In other words: File for cloture, then on the second day move to invoke cloture if there are 60 votes (thereby limiting debate to an additional 30 hours), and only then can the Senate move.

So, if McConnell had filed for cloture on Monday, the first day the reauthorization bills or USA FREEDOM could have arrived would have been Wednesday, and, with a filibuster, the first vote 30 hours later. On Tuesday, it would have been Thursday.

We, and others, expected him to do so on Tuesday.

But, surprisingly, McConnell did not file for cloture yesterday. Indeed, we just called the Senate Parliamentarian, and have confirmed that the Senate version of USA FREEDOM was still in committee, and both the House version of USAF and the two-month reauthorization were still “on the calendar” (meaning it hasn’t been brought to the floor, and therefore, there hasn’t been any filing for cloture, because one can only do so on the current measure being considered – which, right now, is trade).

If McConnell thought the House would stay till Friday to pass whatever the Senate passed, assuming this filibuster goes to midnight and cloture is still required on whatever bill comes up, it appears the Senate cannot act until Saturday, and, in addition to that, and would still have to wait until 30 hours after cloture is invoked (which again, would be Saturday and require 60 votes). After those 30 hours, maybe a bill goes back to the House.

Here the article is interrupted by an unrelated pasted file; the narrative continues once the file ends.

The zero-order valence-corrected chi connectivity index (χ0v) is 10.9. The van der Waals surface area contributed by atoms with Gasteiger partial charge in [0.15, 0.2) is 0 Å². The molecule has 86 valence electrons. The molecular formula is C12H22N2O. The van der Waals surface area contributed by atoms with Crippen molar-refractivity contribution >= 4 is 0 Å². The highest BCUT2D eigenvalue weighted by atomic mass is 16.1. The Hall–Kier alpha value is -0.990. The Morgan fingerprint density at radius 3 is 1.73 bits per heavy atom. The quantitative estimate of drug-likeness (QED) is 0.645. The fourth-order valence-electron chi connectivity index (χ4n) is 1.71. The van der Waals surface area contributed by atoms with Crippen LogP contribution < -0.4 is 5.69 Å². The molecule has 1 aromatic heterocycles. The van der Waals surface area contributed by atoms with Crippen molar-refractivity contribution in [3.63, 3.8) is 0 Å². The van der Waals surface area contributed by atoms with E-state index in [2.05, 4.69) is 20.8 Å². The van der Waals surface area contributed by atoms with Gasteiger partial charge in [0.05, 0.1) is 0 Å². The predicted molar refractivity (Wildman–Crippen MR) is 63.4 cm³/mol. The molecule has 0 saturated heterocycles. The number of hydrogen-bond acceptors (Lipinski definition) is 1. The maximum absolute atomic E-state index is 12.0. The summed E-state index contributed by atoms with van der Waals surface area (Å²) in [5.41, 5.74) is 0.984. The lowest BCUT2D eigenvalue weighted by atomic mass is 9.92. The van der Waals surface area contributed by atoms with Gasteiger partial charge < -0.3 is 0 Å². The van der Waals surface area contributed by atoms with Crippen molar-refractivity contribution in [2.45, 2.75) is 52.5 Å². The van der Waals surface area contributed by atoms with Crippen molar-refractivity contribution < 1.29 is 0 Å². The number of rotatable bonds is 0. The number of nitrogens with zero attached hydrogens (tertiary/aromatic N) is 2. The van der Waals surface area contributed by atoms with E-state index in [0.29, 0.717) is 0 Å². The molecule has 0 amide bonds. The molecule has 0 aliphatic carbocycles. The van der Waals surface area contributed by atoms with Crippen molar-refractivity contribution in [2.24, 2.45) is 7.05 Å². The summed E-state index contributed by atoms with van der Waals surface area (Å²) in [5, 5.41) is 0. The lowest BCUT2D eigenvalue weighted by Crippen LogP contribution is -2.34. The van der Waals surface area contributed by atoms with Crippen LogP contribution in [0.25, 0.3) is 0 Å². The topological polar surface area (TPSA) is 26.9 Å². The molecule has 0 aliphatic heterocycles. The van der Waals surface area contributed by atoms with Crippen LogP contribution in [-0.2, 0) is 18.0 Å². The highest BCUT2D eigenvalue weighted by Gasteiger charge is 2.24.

So, although this filibuster is going on during the trade debate, it is profoundly impactful on whether we end up with USA FREEDOM Act, full sunset or whether there will even be time to consider a “clean” reauthorization.

Assuming the House does not stay in session, as it has strongly suggested it will not, these senators appear to have moved us further into a world where there are only two outcomes on surveillance reform: House-passed USA FREEDOM Act, or sunset.

The Sunlight Foundation is a non-profit, nonpartisan organization that uses the power of the Internet to catalyze greater government openness and transparency, and provides new tools and resources for media and citizens, alike.